What Price for a Life?


What Price for a Life?

Aug 21st, 2003 3 min read
Helle C. Dale

Senior Fellow for Public Diplomacy

Her current work focuses on the U.S. government’s institutions and programs for strategic outreach to the public of foreign countries.

What price would you place on the head of your nearest and dearest?

Most of us would recoil at the thought of anything so awful as to profit from the death of someone near to us. How could any amount of money compensate for the loss of a child, a spouse or a parent?

It is certainly no wonder that families of the victims of Pan Am 103 have reacted with anger and outrage at Libyan dictator Moammar Gadhafi's blatant new attempt to buy Libya's way back into company of civilized nations. How could they do otherwise, given all they have been through for the past 15 years?

On Friday, Libya signaled that it is finally willing to accept some kind of "responsibility" for the terrorist attack that in 1988 blew the American airliner Pan Am 103 out of the sky over Lockerbie, Scotland, killing 270 people. "Libya as a sovereign state accepts responsibilities [sic] for the actions of its officials," Libyan Ambassador Ahmed A. Own said in a letter delivered to the U.N. Security Council.

As will be recalled, two Libyan officials went on trial for this terrorist act in 1999, and one was convicted in 2001. Gadhafi has always previously denied any personal involvement, even though terrorism on the magnitude perpetrated by Libyan agents in the 1980s clearly could not have happened without his approval.

"We know that Gadhafi did endless horrible things. The minimum is that we should never deal with Libya while he is in power." says Susan Cohen, whose daughter Theodora, a Syracuse University drama student, was killed in the attack.

"We are very unhappy about the way the way the offer is structured," she adds. "It is a bribe, which almost makes the families agents of Libya."

What Libya is offering is in a cold and calculated installment plan. Each family may get as much as $10 million, but the money comes with conditions. The first $4 million will be delivered when U.N. sanctions are lifted. Another $4 million will follow if U.S. sanctions are lifted, and delivery of the final $2 million will be contingent upon Libya's removal from the State Department's list of state sponsors of terrorism.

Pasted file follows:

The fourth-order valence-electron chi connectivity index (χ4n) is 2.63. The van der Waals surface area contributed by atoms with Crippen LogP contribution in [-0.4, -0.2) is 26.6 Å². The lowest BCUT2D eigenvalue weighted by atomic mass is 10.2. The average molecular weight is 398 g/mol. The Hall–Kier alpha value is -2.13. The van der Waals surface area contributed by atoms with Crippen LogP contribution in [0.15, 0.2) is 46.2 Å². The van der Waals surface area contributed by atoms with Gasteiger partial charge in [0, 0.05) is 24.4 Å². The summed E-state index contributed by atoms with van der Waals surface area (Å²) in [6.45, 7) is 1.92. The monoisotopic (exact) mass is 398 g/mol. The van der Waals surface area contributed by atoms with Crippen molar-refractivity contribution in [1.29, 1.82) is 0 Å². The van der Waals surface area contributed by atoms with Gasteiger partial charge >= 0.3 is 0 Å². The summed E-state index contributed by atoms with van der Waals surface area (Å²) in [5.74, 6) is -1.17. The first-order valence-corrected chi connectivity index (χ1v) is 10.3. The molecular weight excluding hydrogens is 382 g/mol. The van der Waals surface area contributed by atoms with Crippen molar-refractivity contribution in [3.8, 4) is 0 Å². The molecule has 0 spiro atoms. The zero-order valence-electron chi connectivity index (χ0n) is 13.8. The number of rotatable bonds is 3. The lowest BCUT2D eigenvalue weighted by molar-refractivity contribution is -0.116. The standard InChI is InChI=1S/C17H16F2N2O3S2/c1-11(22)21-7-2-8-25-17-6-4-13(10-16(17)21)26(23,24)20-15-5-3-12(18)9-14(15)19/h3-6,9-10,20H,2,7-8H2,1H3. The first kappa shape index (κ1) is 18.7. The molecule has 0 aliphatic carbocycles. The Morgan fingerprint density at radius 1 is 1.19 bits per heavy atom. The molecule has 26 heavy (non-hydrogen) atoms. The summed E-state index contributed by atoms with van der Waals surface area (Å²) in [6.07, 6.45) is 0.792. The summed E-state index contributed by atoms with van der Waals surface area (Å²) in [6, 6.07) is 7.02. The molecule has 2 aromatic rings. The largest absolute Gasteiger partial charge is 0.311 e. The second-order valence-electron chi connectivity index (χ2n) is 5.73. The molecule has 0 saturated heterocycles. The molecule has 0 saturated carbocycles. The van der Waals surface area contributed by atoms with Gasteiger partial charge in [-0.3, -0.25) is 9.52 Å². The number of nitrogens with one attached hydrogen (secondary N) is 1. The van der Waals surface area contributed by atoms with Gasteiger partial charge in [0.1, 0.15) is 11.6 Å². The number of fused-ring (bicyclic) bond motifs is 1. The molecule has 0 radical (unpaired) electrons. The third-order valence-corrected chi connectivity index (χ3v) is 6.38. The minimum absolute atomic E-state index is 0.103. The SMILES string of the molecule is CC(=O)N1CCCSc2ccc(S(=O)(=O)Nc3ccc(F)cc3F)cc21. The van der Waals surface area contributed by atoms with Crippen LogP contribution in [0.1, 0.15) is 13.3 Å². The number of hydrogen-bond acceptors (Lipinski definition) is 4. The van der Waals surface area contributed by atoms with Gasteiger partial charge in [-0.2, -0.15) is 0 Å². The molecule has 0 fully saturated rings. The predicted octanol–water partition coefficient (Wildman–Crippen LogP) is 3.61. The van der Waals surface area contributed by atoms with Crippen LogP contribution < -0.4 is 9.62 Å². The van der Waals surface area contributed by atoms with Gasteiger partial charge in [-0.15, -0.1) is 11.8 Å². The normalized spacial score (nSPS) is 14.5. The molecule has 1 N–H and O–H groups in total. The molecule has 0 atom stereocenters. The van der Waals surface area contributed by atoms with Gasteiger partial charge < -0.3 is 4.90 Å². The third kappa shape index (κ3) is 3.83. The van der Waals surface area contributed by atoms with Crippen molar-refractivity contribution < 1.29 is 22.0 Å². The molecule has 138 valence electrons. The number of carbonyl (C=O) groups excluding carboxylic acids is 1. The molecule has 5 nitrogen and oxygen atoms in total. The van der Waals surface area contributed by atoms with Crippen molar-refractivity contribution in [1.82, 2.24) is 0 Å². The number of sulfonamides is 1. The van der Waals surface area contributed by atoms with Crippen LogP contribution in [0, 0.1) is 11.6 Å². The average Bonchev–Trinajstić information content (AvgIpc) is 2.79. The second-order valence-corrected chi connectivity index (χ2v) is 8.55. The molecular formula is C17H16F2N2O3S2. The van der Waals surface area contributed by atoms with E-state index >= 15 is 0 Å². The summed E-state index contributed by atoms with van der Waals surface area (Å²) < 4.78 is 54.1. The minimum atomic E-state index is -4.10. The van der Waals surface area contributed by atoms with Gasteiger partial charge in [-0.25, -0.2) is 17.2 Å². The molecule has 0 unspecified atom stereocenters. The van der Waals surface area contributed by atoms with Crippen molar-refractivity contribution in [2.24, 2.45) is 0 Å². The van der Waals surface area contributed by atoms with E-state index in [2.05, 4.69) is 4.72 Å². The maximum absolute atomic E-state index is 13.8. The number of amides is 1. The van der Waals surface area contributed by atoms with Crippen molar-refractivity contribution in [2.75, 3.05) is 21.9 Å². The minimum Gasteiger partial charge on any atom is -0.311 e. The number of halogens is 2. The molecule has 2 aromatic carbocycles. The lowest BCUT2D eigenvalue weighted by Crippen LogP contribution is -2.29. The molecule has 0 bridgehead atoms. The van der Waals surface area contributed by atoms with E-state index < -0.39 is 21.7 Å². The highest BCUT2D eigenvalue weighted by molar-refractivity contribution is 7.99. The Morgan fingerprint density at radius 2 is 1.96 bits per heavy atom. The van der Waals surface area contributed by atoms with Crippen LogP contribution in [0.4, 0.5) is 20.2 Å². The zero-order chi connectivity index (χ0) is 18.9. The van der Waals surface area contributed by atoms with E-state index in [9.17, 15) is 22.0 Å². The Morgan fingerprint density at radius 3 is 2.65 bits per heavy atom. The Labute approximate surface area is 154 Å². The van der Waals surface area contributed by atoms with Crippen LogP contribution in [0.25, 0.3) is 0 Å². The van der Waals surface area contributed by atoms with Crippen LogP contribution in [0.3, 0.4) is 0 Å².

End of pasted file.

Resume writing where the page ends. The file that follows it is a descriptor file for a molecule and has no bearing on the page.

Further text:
Mrs. Cohen says that she and her husband will accept the payment deriving from the U.N. sanctions, but a dime from the lifting of U.S. sanctions, which they regard as a personal bribe to influence U.S. policy towards Libya.

As a consequence of the Libyan statement and offer, the U.N. Security Council may vote to lift U.N. sanctions this week. The U.S. and British governments appear willing to go along, but the Bush administration ought to take public stand against it. This is just not right.

Ironically, it may be the French government that does the right thing for the wrong reason. French families of victims of a Libyan terrorist act against a French airliner over Niger in 1989 have previously received a settlement of $35 million. The French government is now finding this amount woefully insufficient by comparison with the amount offered the Americans. As a consequence, France may veto the Libyan settlement in the Security Council.

(Why the difference in compensation, you might wonder. Well, France does not have a record of bombing Libya in retaliation, as did President Ronald Reagan after the Libyan bombing of a Berlin disco in 1986, which killed two American servicemen.)

But there is more to this case than settling old scores. Under Gadhafi, Libya will undoubtedly continue to be a sponsor of terrorism. An unclassified CIA report to Congress earlier this year stated that Libya has a "continuing interest in nuclear weapons" and "still appeared to be working hard" in 2002 to develop biological and chemical weapons.

And Gadhafi's hand shows wherever there's trouble in Africa. He's a friend of Robert Mugabe in Zimbabwe. The disastrous Charles Taylor, ousted Liberian dictator, is one of his protégées. Gadhafi reportedly tried unsuccessfully to send Taylor one last shipment of weapons and ammunition before the latter was forced into exile last week. Having fallen out with other Arab leaders, Gadhafi now oddly sees himself as an African leader, promoting "Africa for Africans." His leadership is surely the last thing the struggling continent needs. What is clear, though, is that Gadhafi has grand ambitions.

We should not help him fulfill those ambitions by lifting sanctions and allowing Libya to tap into lucrative oil U.S. contract, which await him. If Gadhafi really wants to take responsibility for the tragedy Libyan agents inflicted on American and British families over Lockerbie in 1988, he ought to resign. Bet you he never thought of that.

Helle Dale  is deputy director of the Davis Institute for International Studies at The Heritage Foundation.